Our objective is to understand the molecular mechanisms responsible for misrepair mutagenesis in Escherichia coli. These processes are elicited in response to DNA damage inflicted by a variety of mutagens, both physical and chemical, that occur in our environment naturally or are produced by human activity. These agents not only cause mutations, but, by altering certain regulatory genes, may also play a role in carcinogenesis. Such mutagens are a potential health hazard, therefore, though the extent to which this potential for harm is realized is not yet clear in many cases. Direct measurement of hazard at the low levels of damage usually encountered is rarely feasible, and extrapolation from experimental results with high doses of mutagen administered to non-human organisms is hampered by lack of information about the relevant mechanisms. Work in this project should help to provide such information. Our specific goals are to determine the types and frequencies of mutations induced by specific DNA lesions, namely, cyclobutane bipyrimidines and 6,4 Pyo adducts; to obtain evidence in vivo and in vitro for bypass replication, the process thought to cause mutations, and to see if the mechanisms for bypass replication differ when single- as opposed to double-stranded DNA is replicated; to investigate the properties of the umuDC gene, which is thought to play an important role in bypass replication; and to investigate the phenomenon of untargeted mutagenesis as a means of gaining insight into changes in the replication complex that result from UV irradiation. We will use a combination of genetical and molecular biological techniques to achieve these aims, including the sequencing of induced mutations, the construction of synthetic oligonucleotide hybrid phages containing a single defined lesion at a specific site, and the development of an in vitro system with which to study bypass replication.

National Institute of Health (NIH)
National Institute of General Medical Sciences (NIGMS)
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Microbial Physiology and Genetics Subcommittee 2 (MBC)
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University of Rochester
School of Medicine & Dentistry
United States
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Ozgenc, Ali I; Szekeres, Edward S; Lawrence, Christopher W (2005) In vivo evidence for a recA-independent recombination process in Escherichia coli that permits completion of replication of DNA containing UV damage in both strands. J Bacteriol 187:1974-84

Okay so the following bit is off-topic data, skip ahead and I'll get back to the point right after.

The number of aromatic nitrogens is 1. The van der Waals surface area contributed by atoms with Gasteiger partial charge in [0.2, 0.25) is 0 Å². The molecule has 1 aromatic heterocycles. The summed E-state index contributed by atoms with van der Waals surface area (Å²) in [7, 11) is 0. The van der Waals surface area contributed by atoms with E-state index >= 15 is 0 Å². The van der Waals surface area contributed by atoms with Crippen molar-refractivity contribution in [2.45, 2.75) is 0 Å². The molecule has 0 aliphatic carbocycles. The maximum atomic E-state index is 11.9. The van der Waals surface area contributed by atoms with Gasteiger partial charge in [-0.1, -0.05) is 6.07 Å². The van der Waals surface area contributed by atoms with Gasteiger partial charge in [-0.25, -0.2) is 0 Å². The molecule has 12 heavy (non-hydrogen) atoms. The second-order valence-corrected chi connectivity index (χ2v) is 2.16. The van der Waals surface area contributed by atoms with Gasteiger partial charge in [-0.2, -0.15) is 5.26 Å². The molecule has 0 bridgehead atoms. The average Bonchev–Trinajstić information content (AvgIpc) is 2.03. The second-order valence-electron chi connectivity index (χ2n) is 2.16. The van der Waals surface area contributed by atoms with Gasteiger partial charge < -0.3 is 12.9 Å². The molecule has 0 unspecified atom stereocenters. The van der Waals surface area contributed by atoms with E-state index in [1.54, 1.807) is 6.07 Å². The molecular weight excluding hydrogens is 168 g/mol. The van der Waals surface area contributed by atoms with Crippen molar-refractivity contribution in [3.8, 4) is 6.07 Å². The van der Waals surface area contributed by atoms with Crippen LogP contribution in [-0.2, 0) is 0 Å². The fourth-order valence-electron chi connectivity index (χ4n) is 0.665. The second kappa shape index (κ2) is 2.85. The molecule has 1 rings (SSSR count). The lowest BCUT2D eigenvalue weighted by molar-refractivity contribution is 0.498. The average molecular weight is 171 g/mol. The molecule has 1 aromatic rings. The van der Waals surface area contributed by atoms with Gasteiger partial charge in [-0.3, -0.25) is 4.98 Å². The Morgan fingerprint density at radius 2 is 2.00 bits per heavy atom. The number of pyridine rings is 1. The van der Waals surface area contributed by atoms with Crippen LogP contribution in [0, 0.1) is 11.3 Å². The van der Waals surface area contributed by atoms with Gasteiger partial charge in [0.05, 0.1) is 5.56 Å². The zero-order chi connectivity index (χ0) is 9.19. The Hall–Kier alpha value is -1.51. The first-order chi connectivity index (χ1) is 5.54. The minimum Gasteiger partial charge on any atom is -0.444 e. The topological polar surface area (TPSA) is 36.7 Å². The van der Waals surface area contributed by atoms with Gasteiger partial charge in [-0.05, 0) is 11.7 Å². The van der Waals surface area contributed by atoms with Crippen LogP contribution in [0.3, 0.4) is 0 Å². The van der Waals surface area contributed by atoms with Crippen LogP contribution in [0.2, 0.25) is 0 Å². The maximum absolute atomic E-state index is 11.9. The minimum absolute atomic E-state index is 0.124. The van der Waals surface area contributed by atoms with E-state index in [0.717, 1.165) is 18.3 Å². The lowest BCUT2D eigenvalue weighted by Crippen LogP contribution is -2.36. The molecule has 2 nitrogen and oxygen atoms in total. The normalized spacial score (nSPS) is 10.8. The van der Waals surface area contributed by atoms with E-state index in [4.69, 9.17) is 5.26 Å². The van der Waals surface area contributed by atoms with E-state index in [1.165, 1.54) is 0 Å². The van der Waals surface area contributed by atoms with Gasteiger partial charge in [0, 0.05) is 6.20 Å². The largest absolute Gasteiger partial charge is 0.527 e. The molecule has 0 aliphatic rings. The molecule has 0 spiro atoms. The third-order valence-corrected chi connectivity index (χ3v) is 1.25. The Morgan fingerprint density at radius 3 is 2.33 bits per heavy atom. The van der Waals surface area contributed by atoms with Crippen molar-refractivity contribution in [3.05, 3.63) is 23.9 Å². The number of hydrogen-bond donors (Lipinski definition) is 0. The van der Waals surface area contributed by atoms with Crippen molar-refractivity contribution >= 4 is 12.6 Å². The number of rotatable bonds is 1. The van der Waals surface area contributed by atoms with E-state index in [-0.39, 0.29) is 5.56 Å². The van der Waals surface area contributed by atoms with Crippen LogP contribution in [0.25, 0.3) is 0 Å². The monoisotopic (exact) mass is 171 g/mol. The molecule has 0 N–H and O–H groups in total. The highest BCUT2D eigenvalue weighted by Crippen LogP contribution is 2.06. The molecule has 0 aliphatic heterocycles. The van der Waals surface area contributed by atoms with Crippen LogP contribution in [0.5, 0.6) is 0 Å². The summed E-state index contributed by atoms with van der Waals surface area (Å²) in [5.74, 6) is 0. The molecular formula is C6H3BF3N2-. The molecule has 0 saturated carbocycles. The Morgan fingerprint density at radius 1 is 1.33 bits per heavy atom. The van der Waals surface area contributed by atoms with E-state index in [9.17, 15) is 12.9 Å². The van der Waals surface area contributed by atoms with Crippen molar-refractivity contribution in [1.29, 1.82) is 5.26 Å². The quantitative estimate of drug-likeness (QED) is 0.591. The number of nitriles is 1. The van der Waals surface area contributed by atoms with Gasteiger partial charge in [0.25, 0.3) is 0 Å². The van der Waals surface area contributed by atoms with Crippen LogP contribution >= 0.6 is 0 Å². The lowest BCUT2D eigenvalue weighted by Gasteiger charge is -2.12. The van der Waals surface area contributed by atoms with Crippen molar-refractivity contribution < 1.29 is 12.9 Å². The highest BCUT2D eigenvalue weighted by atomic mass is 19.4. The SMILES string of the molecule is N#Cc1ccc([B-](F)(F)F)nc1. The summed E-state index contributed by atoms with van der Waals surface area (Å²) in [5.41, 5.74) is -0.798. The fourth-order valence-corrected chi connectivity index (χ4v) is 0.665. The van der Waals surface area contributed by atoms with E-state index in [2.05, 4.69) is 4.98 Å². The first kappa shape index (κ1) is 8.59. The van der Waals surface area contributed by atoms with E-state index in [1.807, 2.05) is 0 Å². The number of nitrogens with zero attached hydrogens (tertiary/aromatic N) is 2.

Borden, Angela; O'Grady, Paul I; Vandewiele, Dominique et al. (2002) Escherichia coli DNA polymerase III can replicate efficiently past a T-T cis-syn cyclobutane dimer if DNA polymerase V and the 3' to 5' exonuclease proofreading function encoded by dnaQ are inactivated. J Bacteriol 184:2674-81
Vandewiele, D; Borden, A; O'Grady, P I et al. (1998) Efficient translesion replication in the absence of Escherichia coli Umu proteins and 3'-5' exonuclease proofreading function. Proc Natl Acad Sci U S A 95:15519-24
Horsfall, M J; Borden, A; Lawrence, C W (1997) Mutagenic properties of the T-C cyclobutane dimer. J Bacteriol 179:2835-9
Gentil, A; Le Page, F; Margot, A et al. (1996) Mutagenicity of a unique thymine-thymine dimer or thymine-thymine pyrimidine pyrimidone (6-4) photoproduct in mammalian cells. Nucleic Acids Res 24:1837-40
Lawrence, C W; Hinkle, D C (1996) DNA polymerase zeta and the control of DNA damage induced mutagenesis in eukaryotes. Cancer Surv 28:21-31
Szekeres Jr, E S; Woodgate, R; Lawrence, C W (1996) Substitution of mucAB or rumAB for umuDC alters the relative frequencies of the two classes of mutations induced by a site-specific T-T cyclobutane dimer and the efficiency of translesion DNA synthesis. J Bacteriol 178:2559-63
Lawrence, C W; Borden, A; Woodgate, R (1996) Analysis of the mutagenic properties of the UmuDC, MucAB and RumAB proteins, using a site-specific abasic lesion. Mol Gen Genet 251:493-8
Horsfall, M J; Lawrence, C W (1994) Accuracy of replication past the T-C (6-4) adduct. J Mol Biol 235:465-71
Lawrence, C W; Gibbs, P E; Borden, A et al. (1993) Mutagenesis induced by single UV photoproducts in E. coli and yeast. Mutat Res 299:157-63

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